Author: Maxine   Joselow       Published:  6/21/2023      Washington Post

That’s about to change in three states — Colorado, Connecticut and Maine — that recently passed laws to prohibit this practice.

Proponents of the measures, which garnered bipartisan support, say they will prevent customers from footing the bill for political activities they might oppose, including lobbying against climate policies. They acknowledge the measures

“What we’ve seen in the last few months is a real turning point, where public officials have become aware and alarmed — appropriately — that utilities are forcing their customers to pay for their political operations,” said David Pomerantz, executive director of the Energy and Policy Institute, a utility watchdog group.

While federal and state regulations already bar utilities from spending ratepayer funds on lobbying, they often use a very narrow definition of lobbying and are full of “loopholes,” Pomerantz said.

Big money in Maine

Some utilities spend millions of dollars annually to influence legislation, ballot initiatives and other policies. Maine offers a prime example.

In November, Maine voters will weigh a ballot initiative aimed at buying out the assets of Central Maine Power and Versant, which distribute 97 percent of the state’s electricity, and replacing them with a new not-for-profit utility. Already, the parent companies of Central Maine Power and Versant have spent $18.4 million fighting the initiativeFloodlight News and the Portland Press Herald reported.

Maine state Sen. Mike Tipping (D), who sponsored the new legislation, said he understands why it passed last week on a bipartisan basis, with three Republican lawmakers in each chamber voting yes.

“I think folks on both sides of the aisle have seen some of the problems here,” Tipping said. “I mean, Maine is not a big state, and when these monopoly utilities spend tens of millions of dollars, it’s pretty obvious.”

Central Maine Power testified in February that it was “neither for nor against” the legislation. Spokesman Jon Breed said in an email that the utility already complies with regulations preventing the use of ratepayer money for political spending, despite advocates’ concerns about loopholes.

Trade groups

Many utilities pay dues to trade groups that also spend big on political activities.

In fact, the Edison Electric Institute, the main trade group for investor-owned utilities, paid for Facebook ads urging people to oppose the legislation in Connecticut and Colorado.

Steve Fenberg, president of the Colorado state Senate, said he thinks it’s “ironic” that the ads claimed the bills would raise costs for customers, even though the cost of the ads was potentially passed on to customers.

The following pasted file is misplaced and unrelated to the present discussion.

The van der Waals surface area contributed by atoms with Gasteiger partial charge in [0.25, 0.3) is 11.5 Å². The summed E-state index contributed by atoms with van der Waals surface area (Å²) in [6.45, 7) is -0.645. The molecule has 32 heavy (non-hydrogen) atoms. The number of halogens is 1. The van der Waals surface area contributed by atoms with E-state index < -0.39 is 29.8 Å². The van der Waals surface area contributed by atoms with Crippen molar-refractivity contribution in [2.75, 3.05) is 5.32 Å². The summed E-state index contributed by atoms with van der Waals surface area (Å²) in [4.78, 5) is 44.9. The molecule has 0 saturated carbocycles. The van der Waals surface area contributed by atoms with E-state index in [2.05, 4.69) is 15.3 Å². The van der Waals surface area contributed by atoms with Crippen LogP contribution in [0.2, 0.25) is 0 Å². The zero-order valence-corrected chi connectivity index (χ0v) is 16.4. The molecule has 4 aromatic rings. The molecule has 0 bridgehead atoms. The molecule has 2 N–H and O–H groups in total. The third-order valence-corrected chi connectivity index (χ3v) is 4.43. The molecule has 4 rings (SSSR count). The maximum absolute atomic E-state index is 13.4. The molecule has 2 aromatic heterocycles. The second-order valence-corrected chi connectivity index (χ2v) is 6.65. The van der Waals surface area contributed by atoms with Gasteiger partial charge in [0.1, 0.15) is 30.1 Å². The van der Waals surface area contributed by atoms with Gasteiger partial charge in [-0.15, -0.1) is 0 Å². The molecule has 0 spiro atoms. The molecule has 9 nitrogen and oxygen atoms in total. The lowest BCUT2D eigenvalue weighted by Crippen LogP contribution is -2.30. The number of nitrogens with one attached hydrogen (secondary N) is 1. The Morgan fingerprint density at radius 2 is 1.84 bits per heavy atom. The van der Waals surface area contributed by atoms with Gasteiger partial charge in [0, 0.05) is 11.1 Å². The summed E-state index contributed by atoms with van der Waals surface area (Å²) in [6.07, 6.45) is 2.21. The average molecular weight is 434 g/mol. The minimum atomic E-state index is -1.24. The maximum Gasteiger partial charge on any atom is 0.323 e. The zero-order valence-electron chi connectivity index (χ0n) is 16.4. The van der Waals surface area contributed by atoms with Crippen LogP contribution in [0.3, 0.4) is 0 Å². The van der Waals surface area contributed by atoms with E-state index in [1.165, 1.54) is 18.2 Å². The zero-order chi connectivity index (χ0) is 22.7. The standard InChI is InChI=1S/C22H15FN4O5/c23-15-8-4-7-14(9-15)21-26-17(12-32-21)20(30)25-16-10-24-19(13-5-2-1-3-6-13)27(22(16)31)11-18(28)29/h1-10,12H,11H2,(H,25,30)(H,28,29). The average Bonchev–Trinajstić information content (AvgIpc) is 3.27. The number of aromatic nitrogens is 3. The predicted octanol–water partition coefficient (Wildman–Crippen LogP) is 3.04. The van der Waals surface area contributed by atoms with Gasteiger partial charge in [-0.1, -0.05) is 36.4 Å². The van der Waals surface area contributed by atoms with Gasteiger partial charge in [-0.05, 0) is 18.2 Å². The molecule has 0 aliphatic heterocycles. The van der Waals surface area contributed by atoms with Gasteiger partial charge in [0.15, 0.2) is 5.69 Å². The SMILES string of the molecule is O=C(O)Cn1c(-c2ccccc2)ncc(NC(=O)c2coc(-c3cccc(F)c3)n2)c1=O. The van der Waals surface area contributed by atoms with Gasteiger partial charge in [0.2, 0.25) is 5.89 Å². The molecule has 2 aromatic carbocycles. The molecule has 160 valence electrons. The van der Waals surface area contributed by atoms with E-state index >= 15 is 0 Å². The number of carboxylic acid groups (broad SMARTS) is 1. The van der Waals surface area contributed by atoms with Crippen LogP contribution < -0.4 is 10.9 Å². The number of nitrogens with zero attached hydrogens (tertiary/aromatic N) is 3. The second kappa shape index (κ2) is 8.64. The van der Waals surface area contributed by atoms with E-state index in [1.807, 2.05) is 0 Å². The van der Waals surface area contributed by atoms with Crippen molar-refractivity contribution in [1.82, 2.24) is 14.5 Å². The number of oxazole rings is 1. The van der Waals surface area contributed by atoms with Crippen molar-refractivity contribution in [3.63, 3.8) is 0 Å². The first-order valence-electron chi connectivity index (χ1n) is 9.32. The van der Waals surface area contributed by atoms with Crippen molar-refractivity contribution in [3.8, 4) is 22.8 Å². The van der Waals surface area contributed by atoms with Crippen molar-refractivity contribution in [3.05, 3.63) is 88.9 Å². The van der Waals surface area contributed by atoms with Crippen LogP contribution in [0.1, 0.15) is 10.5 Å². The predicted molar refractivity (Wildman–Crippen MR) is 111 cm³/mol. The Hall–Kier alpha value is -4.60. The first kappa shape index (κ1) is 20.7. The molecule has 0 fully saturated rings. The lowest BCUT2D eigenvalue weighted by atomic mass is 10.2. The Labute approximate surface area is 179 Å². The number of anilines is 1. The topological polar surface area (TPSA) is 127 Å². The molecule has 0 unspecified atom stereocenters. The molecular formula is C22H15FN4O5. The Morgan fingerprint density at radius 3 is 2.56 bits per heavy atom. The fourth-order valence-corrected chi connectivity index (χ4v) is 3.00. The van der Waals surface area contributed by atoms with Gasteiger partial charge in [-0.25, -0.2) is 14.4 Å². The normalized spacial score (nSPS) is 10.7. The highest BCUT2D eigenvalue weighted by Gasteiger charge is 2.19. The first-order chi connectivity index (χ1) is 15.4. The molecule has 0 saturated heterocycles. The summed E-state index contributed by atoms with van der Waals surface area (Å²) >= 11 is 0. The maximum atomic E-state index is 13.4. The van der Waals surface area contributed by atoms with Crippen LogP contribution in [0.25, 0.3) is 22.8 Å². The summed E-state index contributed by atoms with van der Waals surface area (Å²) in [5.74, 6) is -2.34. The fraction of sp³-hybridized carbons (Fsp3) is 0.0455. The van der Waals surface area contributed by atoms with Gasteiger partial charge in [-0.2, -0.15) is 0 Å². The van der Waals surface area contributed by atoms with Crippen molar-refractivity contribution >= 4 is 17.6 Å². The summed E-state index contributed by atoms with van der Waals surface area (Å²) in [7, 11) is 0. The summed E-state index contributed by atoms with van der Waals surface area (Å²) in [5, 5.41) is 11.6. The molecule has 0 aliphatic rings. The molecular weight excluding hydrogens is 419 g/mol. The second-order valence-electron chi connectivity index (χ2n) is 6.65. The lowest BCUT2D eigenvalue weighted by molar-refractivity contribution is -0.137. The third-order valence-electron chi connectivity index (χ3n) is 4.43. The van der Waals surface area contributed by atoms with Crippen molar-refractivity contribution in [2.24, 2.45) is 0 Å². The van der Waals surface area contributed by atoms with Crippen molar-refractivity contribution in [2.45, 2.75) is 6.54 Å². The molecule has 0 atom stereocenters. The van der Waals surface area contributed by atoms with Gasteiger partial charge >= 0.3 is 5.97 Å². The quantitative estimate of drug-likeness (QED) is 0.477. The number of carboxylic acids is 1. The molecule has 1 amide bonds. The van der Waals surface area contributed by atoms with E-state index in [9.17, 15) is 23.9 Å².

Brian Reil, a spokesman for the Edison Electric Institute, said EEI’s political ads can’t come from consumer dollars and said the trade group has provided a “careful accounting breakdown” in its annual lobbying and advocacy report. He also defended the ads and EEI’s broader engagement with policymakers.

“These misguided state policies are driving up costs for customers at a time when electric companies are hard at work trying to keep costs down,” Reil said in an email.

“Increasingly, we are seeing environmental groups and dark money groups masquerading as environmental ‘watch dogs’ that believe they are the only ones that policymakers should be allowed to speak with, which is absurd,” he added.

Karen Harbert, president and chief executive of the American Gas Association, which has lobbied state lawmakers across the country to prohibit local governments from banning natural gas in new buildings, also criticized the legislation.

“Efforts to silence the voice of the American Gas Association … could undercut the industry’s ability to access the very services that directly benefit their customers and communities,” Harbert said in an email.

The impact

So just how much money can residents of Maine, Colorado and Connecticut expect to save on their energy bills in the coming months? The bills’ backers acknowledge that the financial impact might be small — but they say the impact on transparency might be greater.

In addition to barring utilities from spending ratepayer money on political activities, the bills require utilities to better disclose these activities in the first place. In Connecticut, for instance, utilities will be forced to file annual disclosures to the state Public Utility Regulatory Authority with itemized lists of expenses starting next year.